takeover. the back and forth fiscal cliff on capitol hill has sounded more like a washington stage production of war of the world's. the myan calendar may have been correct after all. right on time, congressional republicans are crafting a doomsday scenario for the fiscal cliff. it would allow a vote on extending only the bush middle class tax cuts and nothing elseings, effectively slamming the ball into the president's court for a new year's showdown on the debt ceiling. no compromise on extending unemployment or altering the tax code for those loopholes or raising fed reral revenues. politicians are allowed to thrive off of our democratic life blood. what is missing in light of this january 1st manufactured deadline? any talk of the very real physical foibles in our country. we have chosen to ignore the ways policies have created a governor for and by the entity. when republicans or democrats asked for top earners to pay their fair share, both sides are still ignoring it sources of the fiscal crisis. when so many americans do not make a living wage, the economy cannot recover nor
was on the way has taken such an ugly, tragic turn. matthew chance, cnn, london. >>> two o the fiscal cliff now. the end of the bush era tax breaks. so, where are the negotiations in washington? well, they're at a standstill. now, house speaker john boehner is putting all the blame on president obama. he's upset that the white house quickly rejected boehner's plan. >> there are a lot of things that are possible to put the revenue that the president seeks on the table. none of it is going to be possible. the president insists on his position. insists on my way or the highway. >> president obama is asking congress for more than $60 billion for states affected by superstorm sandy. officials from states hardest hit say the money is just a start. with the fiscal cliff looming the staff is sure to face some resistance on capitol hill. >>> he spoke at this year's democratic national convention as an independent, but now former republican florida governor charlie crist is a proud democrat. crist posted a twitter photo friday showing his registration papers tweeting that he's proud and honored to join t
to avoiding the fiscal cliff. >> when it comes to the fiscal cliff that's threatening our economy and threatening jobs, the whitehouse has wasted another week. >> speaker boehner and president obama spoke only once this scombeek boehner called the talk unproductive. boehner did not say e, he did not repeat his demand to keep tax cuts for the wealthy in place. the president insists taxing should go up on the top 2% of income earners. nancy pelosi responded to criticism that democrats are to blame for the stale meat. >> boehner says that democrats are slow walking this had but this is the same leader who had the house in session barely a full day of this week. >> if a deal is not reached by the end of this year, automatic tax increases and spending cuts go into effect. >> transportation officials today called for the use of data recorders to help improve drive driver safet . these would record vehicle speed, air bag deployment and whether seatbelts were buckled. they say installing those recorders would help gather valuable information. the agency would like to them see them in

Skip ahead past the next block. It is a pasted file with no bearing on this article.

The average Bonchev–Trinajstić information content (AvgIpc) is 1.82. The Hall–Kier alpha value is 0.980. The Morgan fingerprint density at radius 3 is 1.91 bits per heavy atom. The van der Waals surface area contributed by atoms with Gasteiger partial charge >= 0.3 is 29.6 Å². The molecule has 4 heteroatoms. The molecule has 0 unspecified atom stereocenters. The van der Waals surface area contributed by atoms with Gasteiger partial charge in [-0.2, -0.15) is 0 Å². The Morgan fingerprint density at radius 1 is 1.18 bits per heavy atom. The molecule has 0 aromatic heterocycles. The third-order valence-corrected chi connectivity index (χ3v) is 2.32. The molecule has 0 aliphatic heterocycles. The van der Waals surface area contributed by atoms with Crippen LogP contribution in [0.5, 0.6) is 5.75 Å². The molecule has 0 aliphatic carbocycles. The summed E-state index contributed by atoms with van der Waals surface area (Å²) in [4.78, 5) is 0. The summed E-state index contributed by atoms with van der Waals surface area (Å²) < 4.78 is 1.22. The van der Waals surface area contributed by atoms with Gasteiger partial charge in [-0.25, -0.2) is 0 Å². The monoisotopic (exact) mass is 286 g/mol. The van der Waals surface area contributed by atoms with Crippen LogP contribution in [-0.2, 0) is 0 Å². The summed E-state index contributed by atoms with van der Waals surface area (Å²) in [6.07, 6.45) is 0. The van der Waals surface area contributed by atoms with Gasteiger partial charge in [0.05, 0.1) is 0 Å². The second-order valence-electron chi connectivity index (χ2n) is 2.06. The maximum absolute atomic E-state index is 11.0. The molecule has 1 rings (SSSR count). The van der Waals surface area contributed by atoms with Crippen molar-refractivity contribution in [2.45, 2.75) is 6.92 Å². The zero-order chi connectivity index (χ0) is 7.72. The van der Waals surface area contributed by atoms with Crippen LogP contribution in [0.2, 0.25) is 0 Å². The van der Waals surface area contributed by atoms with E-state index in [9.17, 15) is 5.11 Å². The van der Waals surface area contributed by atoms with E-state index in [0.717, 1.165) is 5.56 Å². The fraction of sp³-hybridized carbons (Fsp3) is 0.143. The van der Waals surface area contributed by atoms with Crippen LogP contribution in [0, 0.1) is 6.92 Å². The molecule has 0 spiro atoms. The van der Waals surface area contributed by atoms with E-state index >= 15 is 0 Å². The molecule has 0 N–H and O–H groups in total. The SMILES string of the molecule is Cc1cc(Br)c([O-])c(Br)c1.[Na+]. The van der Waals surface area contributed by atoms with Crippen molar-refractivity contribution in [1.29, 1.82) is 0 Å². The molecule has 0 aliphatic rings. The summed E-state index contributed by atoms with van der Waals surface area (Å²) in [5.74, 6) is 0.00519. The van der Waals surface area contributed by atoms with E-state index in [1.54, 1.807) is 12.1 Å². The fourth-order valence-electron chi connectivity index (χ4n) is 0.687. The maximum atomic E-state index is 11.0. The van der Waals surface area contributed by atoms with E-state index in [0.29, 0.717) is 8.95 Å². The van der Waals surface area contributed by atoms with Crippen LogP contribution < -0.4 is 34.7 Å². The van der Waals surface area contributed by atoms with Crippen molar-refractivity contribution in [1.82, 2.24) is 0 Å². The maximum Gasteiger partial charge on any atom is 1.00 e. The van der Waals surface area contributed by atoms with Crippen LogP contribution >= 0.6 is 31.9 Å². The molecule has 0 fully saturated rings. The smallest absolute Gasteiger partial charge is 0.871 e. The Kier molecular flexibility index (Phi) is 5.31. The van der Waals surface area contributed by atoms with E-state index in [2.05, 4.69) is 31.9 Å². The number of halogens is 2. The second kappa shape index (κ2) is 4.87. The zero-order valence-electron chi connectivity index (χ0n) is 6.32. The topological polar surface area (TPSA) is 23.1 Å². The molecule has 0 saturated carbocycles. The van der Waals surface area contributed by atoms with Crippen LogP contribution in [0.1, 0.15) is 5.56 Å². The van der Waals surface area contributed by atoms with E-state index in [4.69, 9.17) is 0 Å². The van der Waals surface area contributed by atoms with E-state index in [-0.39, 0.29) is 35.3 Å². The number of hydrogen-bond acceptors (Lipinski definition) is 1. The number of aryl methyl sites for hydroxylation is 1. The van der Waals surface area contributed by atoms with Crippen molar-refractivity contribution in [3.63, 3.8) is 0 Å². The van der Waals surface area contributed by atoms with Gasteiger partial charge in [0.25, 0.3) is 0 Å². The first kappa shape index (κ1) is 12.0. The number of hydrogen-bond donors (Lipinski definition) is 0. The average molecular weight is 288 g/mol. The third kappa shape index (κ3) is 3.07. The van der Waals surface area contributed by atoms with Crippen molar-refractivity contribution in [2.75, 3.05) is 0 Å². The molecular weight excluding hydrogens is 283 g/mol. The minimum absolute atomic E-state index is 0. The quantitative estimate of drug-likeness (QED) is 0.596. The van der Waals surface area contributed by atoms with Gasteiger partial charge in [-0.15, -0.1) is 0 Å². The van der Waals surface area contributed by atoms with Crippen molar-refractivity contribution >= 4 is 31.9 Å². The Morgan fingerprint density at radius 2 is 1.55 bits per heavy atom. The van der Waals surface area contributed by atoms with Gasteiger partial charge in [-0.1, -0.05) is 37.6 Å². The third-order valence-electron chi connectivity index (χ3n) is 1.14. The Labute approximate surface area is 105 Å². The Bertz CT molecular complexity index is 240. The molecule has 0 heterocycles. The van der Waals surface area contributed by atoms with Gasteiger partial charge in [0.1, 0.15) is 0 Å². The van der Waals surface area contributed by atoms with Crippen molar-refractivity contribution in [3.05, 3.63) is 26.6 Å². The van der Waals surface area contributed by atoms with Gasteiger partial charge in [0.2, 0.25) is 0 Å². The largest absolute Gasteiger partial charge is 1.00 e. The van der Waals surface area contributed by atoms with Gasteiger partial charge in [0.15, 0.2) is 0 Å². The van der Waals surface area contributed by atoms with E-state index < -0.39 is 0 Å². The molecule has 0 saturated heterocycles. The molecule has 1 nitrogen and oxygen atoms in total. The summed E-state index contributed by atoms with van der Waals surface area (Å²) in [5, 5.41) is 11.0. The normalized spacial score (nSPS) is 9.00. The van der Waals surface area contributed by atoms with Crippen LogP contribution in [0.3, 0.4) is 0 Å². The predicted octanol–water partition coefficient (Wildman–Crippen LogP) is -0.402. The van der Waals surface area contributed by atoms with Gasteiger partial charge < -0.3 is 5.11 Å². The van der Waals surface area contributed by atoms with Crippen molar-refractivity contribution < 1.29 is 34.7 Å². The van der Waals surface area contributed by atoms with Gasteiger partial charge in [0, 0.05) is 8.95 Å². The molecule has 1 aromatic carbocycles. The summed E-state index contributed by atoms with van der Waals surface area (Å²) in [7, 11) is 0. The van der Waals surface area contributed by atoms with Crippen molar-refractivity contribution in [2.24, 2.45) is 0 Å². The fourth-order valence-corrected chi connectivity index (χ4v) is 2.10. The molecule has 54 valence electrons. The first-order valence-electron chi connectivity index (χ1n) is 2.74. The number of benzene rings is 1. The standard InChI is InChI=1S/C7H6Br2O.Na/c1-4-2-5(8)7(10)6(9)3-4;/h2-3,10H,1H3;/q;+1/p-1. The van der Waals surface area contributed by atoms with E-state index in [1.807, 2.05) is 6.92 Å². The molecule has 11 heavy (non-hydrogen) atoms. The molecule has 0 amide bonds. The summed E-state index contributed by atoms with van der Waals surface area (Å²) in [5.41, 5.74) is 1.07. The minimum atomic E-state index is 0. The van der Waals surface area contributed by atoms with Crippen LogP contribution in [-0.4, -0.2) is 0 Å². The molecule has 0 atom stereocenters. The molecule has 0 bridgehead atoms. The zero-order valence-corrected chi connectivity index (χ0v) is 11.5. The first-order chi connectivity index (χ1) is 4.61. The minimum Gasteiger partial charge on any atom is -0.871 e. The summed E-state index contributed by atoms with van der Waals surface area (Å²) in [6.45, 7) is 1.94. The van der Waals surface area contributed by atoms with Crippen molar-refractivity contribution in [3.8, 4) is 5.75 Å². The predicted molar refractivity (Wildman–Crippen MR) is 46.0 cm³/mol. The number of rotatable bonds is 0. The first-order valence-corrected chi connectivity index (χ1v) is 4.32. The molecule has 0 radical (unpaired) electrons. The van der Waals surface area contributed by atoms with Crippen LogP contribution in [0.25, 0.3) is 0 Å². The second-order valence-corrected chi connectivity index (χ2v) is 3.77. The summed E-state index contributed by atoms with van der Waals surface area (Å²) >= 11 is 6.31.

." the president and the speaker square off at the edge of the fiscal cliff. >> that is a bad strategy for america, it's a bad strategy for your businesses, and it is not a game that i will play. >> the president has adopted a deliberate strategy to slow walk our economy right to the edge of deliberate strategy to slow walk our economy right to the edge of the fiscal cliff.
cliff negotiations. and live as 7:00 a.m., your calls and comments on "washington journal." >> i think reuters institute is something that is important within the culture. we are a culture of words, voices. words are key to our imagination, our capacity to envision things. we are not completely tied to print on the page in the sense of writing. i think there is no other art forms so readily accessible, other than perhaps film, which we work with, too. it is something -- there is something in literature that catches the human spirit. >> joined book tv, american history tv, and c-span's local content vehicle as we look at the literary life of new york's capital city, albany. sunday at 5:00 p.m. on american history tv on c-span 3. >> house speaker john boehner told reporters the white house has wasted another week in negotiations of the fiscal cliff. this is about five minutes. >> good morning. this is not a progress report. there is no progress to report. when it comes to the fiscal cliff that is threatening our economy and threatening jobs, the white house has wasted another week. 8 day
struggle to avert the fiscal cliff. i'm judy woodruff. >> brown: and i'm jeffrey brown. "washington week" can be seen later this evening on most pbs stations. we'll see you online and again here monday evening. have a nice weekend. thank you and good night. major funding for the pbs newshour has been provided by: ♪ ♪ moving our economy for 160 years. bnsf, the engine that connects us. >> and by the bill and melinda gates foundation. dedicated to the idea that all people deserve the chance to live a healthy productive life. and with the ongoing support of these institutions and foundations. and... this program was made ssible by the corporation for public broadcasting. and by contributions to your pbs station from viewers like you. thank you. captioning sponsored by macneil/lehrer productions captioned by media access group at wgbh access.wgbh.org